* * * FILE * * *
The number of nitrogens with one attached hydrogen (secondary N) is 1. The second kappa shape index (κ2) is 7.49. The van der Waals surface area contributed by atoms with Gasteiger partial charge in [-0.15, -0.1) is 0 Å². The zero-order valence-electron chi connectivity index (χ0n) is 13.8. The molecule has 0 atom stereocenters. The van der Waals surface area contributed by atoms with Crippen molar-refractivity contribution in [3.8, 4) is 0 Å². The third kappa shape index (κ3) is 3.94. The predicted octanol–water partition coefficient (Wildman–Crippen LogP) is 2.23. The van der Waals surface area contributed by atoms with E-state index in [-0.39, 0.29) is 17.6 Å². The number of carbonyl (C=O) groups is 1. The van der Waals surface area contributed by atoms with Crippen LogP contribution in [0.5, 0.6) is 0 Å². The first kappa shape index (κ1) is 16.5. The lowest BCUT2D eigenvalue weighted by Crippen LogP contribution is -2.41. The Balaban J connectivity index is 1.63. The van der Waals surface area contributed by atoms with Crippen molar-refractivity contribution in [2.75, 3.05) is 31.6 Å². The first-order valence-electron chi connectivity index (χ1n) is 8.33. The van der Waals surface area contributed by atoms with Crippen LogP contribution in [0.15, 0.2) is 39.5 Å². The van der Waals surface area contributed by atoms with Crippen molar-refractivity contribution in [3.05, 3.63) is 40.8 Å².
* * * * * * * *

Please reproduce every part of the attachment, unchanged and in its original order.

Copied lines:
The number of nitrogens with one attached hydrogen (secondary N) is 1. The second kappa shape index (κ2) is 7.49. The van der Waals surface area contributed by atoms with Gasteiger partial charge in [-0.15, -0.1) is 0 Å². The zero-order valence-electron chi connectivity index (χ0n) is 13.8. The molecule has 0 atom stereocenters. The van der Waals surface area contributed by atoms with Crippen molar-refractivity contribution in [3.8, 4) is 0 Å². The third kappa shape index (κ3) is 3.94. The predicted octanol–water partition coefficient (Wildman–Crippen LogP) is 2.23. The van der Waals surface area contributed by atoms with E-state index in [-0.39, 0.29) is 17.6 Å². The number of carbonyl (C=O) groups is 1. The van der Waals surface area contributed by atoms with Crippen LogP contribution in [0.5, 0.6) is 0 Å². The first kappa shape index (κ1) is 16.5. The lowest BCUT2D eigenvalue weighted by Crippen LogP contribution is -2.41. The Balaban J connectivity index is 1.63. The van der Waals surface area contributed by atoms with Crippen molar-refractivity contribution in [2.75, 3.05) is 31.6 Å². The first-order valence-electron chi connectivity index (χ1n) is 8.33. The van der Waals surface area contributed by atoms with Crippen LogP contribution in [0.15, 0.2) is 39.5 Å². The van der Waals surface area contributed by atoms with Crippen molar-refractivity contribution in [3.05, 3.63) is 40.8 Å².